Realizing this, we may start judging ourselves as wrong again for creating our pain and illness. That is guilt. This judgment does not serve us in any way other than to create more dis-ease. Genetics and environment are other components that affect our health. We are each born with a genetic disposition and our environment is contaminated with toxins. Even with a healthy mind, healthy emotions and a healthy spiritual life, people do become ill. Nevertheless, the ability to respond (responsibility) allows us to make changes in our lives, to change the way we think and feel so that we can relieve the impact of our genetics and environment.
The power of the body and the mind is magical because it literally allows us to create new bodies. If you feel joy, every cell of your body responds to that emotion. And if you are depressed, that image is broadcast through your entire body mind as well. Anxiety tenses the muscles. Depression leads to fatigue. Joy creates energy. Gratitude and love open the heart. Emotions affect the whole subtle energy system of the body. We can change the way we think and feel. We can undo the trance, opening the black bags and releasing the darkness within. Therapies such as hypnosis, Time Line Therapy™, Neuro-Linguistic Programming (NLP), chiropractic, acupuncture, Hellerwork, Reiki, Rolfing, massage and others allow us to release our black bags of fear, anger, sadness, and judgments. Along with a healthy spiritual practice, good nutrition and regular exercise, this release creates pathways to physical and emotional wellness allowing the body to heal.
“I would definitely recommend this program if you’re willing to make a life change for the better.” ~ P.Schultz
Roger Moore has been working with people since high school when he volunteered on a crisis hot line. He has a BA in Criminal Justice Studies, a Masters in Applied Counseling Psychology and a Doctorate in Clinical Hypnotherapy. While an undergraduate he began working with children who were developmentally disabled. Roger was Executive Director of Forestview Community Homes, Inc. in Minnesota which provided residential programs to children and adults who were developmentally disabled. While attending Graduate School he was Vice President of Lutheran Social Services of Southern California directing the emergency services, hot meal programs, and senior services in Orange & San Diego Counties and created the counseling program throughout southern California. Since 1996 Roger has been in private practice on Bainbridge Island and in Seattle, Washington. In addition to his passion for assisting people in taking off excess weight, he specializes in relationship counseling and sports performance. In addition to teaching at his own school of hypnotherapy, Roger is a regular speaker at the annual meetings or the International Association of Counselors & Therapists (IACT), the International Medical & Dental Hypnotherapy Association (IMDHA) and the American Board of Hypnotherapy (ABH) as well as other organizations.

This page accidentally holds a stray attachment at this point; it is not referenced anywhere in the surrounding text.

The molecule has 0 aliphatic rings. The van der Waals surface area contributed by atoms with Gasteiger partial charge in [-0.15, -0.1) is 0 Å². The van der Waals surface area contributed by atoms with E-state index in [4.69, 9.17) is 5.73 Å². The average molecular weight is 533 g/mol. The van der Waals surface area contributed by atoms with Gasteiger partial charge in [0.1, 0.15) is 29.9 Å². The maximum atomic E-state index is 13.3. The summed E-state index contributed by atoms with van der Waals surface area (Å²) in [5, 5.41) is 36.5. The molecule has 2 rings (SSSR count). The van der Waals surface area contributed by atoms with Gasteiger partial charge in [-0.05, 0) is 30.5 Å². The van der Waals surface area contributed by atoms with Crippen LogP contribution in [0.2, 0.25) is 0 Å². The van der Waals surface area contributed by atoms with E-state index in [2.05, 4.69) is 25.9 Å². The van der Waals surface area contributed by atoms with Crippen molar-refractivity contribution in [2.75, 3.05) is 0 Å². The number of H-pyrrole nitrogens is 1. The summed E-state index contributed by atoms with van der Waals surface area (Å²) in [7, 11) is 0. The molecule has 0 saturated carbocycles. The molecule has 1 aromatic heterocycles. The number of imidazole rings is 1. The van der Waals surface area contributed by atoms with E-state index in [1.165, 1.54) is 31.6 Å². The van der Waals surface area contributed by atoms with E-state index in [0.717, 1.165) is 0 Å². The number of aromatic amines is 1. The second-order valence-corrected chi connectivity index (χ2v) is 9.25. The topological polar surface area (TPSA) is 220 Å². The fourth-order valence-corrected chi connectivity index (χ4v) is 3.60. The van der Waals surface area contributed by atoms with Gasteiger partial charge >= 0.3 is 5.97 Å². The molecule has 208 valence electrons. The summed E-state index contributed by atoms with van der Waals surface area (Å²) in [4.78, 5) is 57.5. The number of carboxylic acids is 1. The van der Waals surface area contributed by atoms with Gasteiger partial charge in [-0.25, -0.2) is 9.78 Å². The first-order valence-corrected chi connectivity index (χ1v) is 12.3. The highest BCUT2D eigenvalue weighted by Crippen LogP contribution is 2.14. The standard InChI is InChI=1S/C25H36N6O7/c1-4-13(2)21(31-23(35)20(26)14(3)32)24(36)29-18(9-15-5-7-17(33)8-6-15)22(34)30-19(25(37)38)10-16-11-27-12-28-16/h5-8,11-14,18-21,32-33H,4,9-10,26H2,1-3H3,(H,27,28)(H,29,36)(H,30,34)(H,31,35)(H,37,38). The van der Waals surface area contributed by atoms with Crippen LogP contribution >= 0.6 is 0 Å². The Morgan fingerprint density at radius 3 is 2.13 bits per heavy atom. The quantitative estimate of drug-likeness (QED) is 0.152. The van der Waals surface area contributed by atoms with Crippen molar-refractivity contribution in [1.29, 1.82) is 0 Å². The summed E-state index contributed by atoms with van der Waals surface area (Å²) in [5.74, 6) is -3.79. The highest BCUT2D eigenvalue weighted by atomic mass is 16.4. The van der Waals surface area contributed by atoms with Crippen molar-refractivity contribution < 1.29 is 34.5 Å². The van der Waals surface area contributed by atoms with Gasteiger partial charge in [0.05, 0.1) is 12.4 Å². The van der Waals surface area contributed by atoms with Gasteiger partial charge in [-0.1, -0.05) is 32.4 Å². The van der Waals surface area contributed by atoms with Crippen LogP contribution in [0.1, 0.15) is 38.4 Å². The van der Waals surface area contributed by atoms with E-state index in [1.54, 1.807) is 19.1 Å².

Roger belongs to one of the most highly recognized organizations for Certified Hypnotherapists in the world, the International Medical and Dental Hypnotherapy Association®. He is a proud to be a member in good standing of this organization. As a Referral Service of Certified Hypnotherapists, the IMDHA has been influential in furthering the education of Hypnotists and Hypnotherapists around the world for more than two decades. These Certified Hypnotherapists will work harmoniously with allied healthcare professionals to aid individuals in dealing with specific challenges and procedures.
Roger is also a member of the International Association of Counselors & Therapists, the International Hypnosis Federation, and the Association for Integrative Psychology. Roger is an Affiliate Faculty Member in Clinical Hypnosis, Counseling Psychology and liberal studies at Antioch University Seattle and is a faculty member at Alpha University.
“I consider myself to be a life-long learner, yet by no means do I want to come across as the all-knowing expert. I’m very aware of my own limitations, and I invite anyone interested in personal growth to contribute to the topics we cover. We’re on this journey together.”